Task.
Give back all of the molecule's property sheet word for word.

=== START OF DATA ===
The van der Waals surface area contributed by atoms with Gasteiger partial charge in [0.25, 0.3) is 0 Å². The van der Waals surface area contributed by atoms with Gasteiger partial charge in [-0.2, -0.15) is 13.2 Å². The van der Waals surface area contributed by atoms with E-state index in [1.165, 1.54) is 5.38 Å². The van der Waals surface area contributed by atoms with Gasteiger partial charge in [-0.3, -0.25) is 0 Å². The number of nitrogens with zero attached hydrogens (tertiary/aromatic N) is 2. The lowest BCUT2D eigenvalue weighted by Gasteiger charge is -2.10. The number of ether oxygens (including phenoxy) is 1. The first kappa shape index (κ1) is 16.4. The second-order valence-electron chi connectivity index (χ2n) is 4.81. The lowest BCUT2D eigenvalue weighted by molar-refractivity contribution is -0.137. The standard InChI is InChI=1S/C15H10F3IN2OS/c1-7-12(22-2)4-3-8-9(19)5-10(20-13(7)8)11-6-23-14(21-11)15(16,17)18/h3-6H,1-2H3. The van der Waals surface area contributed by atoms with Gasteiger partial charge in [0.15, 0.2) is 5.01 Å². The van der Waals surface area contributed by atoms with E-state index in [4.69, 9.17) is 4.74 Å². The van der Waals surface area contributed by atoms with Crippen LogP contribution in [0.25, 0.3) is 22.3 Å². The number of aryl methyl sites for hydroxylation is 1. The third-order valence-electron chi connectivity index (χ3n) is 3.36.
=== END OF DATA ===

The van der Waals surface area contributed by atoms with Gasteiger partial charge in [0.25, 0.3) is 0 Å². The van der Waals surface area contributed by atoms with Gasteiger partial charge in [-0.2, -0.15) is 13.2 Å². The van der Waals surface area contributed by atoms with E-state index in [1.165, 1.54) is 5.38 Å². The van der Waals surface area contributed by atoms with Gasteiger partial charge in [-0.3, -0.25) is 0 Å². The number of nitrogens with zero attached hydrogens (tertiary/aromatic N) is 2. The lowest BCUT2D eigenvalue weighted by Gasteiger charge is -2.10. The number of ether oxygens (including phenoxy) is 1. The first kappa shape index (κ1) is 16.4. The second-order valence-electron chi connectivity index (χ2n) is 4.81. The lowest BCUT2D eigenvalue weighted by molar-refractivity contribution is -0.137. The standard InChI is InChI=1S/C15H10F3IN2OS/c1-7-12(22-2)4-3-8-9(19)5-10(20-13(7)8)11-6-23-14(21-11)15(16,17)18/h3-6H,1-2H3. The van der Waals surface area contributed by atoms with Gasteiger partial charge in [0.15, 0.2) is 5.01 Å². The van der Waals surface area contributed by atoms with E-state index in [4.69, 9.17) is 4.74 Å². The van der Waals surface area contributed by atoms with Crippen LogP contribution in [0.25, 0.3) is 22.3 Å². The number of aryl methyl sites for hydroxylation is 1. The third-order valence-electron chi connectivity index (χ3n) is 3.36.